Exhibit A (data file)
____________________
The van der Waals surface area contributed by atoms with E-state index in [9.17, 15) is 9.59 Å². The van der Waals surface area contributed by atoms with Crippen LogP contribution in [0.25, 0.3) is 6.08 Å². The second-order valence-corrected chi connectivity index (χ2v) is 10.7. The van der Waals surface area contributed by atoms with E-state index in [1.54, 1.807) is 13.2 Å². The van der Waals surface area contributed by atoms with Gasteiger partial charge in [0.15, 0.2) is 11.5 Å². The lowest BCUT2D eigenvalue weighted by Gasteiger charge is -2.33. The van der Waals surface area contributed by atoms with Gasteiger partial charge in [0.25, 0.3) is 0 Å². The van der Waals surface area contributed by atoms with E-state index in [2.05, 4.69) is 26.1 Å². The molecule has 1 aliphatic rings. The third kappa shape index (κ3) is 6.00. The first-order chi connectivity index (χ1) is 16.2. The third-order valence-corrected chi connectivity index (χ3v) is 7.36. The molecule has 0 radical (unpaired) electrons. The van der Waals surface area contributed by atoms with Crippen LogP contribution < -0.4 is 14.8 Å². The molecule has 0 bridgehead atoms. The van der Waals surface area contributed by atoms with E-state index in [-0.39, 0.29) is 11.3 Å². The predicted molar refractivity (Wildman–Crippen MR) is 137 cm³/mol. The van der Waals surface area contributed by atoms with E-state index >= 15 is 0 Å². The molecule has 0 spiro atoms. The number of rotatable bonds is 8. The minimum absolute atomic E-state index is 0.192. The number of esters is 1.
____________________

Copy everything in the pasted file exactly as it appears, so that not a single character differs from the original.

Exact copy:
The van der Waals surface area contributed by atoms with E-state index in [9.17, 15) is 9.59 Å². The van der Waals surface area contributed by atoms with Crippen LogP contribution in [0.25, 0.3) is 6.08 Å². The second-order valence-corrected chi connectivity index (χ2v) is 10.7. The van der Waals surface area contributed by atoms with E-state index in [1.54, 1.807) is 13.2 Å². The van der Waals surface area contributed by atoms with Gasteiger partial charge in [0.15, 0.2) is 11.5 Å². The lowest BCUT2D eigenvalue weighted by Gasteiger charge is -2.33. The van der Waals surface area contributed by atoms with Gasteiger partial charge in [0.25, 0.3) is 0 Å². The van der Waals surface area contributed by atoms with E-state index in [2.05, 4.69) is 26.1 Å². The molecule has 1 aliphatic rings. The third kappa shape index (κ3) is 6.00. The first-order chi connectivity index (χ1) is 16.2. The third-order valence-corrected chi connectivity index (χ3v) is 7.36. The molecule has 0 radical (unpaired) electrons. The van der Waals surface area contributed by atoms with Crippen LogP contribution < -0.4 is 14.8 Å². The molecule has 0 bridgehead atoms. The van der Waals surface area contributed by atoms with E-state index in [-0.39, 0.29) is 11.3 Å². The predicted molar refractivity (Wildman–Crippen MR) is 137 cm³/mol. The van der Waals surface area contributed by atoms with E-state index >= 15 is 0 Å². The molecule has 0 spiro atoms. The number of rotatable bonds is 8. The minimum absolute atomic E-state index is 0.192. The number of esters is 1.